New 1st Floor Bathroom - Reinforcement of Joists


Postby MJN » Sat Feb 16, 2008 12:14 am

Apologies if this has been asked before but I've looked everywhere and can't find an answer!

I'm installing a new bathroom on the 1st Floor of my house and I'm not sure how to overcome the problem of what I believe to be insufficient strength/size of the joists. :(

The joists are 170x47mm @ 350mm centres with a span of 4,200mm. The bathroom is 3,200x2,700mm (the 3,200mm is the distance along the 4,200mm length at which point there is a non load-bearing partition timber stud wall (which separates the proposed bathroom and a corridor).

The bathroom will include a 1,800x800mm acrylic jacuzzi bath located on the external wall (opposite side to the corridor), a shower (adjacent to the separating timber stud partition) and other standard fittings (WC, basin, units, etc).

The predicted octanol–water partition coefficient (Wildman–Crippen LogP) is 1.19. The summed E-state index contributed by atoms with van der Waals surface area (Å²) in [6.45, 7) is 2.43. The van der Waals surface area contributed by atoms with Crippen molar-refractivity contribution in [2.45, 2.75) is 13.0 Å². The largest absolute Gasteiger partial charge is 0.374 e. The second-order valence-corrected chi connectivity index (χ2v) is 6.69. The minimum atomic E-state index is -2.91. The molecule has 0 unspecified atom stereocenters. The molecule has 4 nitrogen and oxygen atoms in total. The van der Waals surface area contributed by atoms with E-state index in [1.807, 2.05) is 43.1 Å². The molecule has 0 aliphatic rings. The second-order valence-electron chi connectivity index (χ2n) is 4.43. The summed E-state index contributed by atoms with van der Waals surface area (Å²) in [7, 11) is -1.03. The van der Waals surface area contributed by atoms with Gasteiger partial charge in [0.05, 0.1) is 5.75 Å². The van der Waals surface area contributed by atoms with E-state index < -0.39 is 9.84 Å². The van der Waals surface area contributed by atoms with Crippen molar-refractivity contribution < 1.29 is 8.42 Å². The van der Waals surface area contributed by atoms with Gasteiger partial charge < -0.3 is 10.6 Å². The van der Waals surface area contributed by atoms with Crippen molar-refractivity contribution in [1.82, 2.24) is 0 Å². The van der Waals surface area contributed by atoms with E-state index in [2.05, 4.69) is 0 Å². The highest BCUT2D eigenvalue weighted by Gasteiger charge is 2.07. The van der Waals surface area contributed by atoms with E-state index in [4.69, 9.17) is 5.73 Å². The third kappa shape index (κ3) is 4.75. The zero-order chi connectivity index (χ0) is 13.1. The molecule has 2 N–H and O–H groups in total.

My first question is whether the existing joists are sufficient (which I doubt). If not, do I need to double up the joists (same size as existing for between every joist or every other joist?

If I need to double up the joists I then have the problem of fitting them (4,200mm) due to the timber stud partition at 3,200mm. Don't think this is feasible but could I install two shorter lengths of joist at 2,100mm each with an overlapping wood joint and some fixing between them - I appreciate this gives a weakness in the joint but would this not help to reinforce the existing floor.

Sorry for all the questions but hopefully I given all the facts. With any luck somebody will tell me that the existing joists will suffice but maybe that's wishful thinking!

Look forward to hearing from anyone who can help as I'm now at a dead end.

Thanks.
MJN
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Joined: Fri Feb 15, 2008 11:41 pm

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Postby welsh brickie » Mon Apr 14, 2008 7:24 pm

what about installing a beam under the joists??
If you can do it your cutting the strain on the joists by half.
But you will need to check with building control first.
They are there to help always ask first.
welsh brickie
Posts: 1927
Joined: Sat Apr 12, 2008 7:54 am


Postby rosebery » Tue Apr 15, 2008 12:17 am

You need proper structural calculations done to be absolutely certain.

Cheers
rosebery
Posts: 2022
Joined: Wed Sep 26, 2007 8:55 pm


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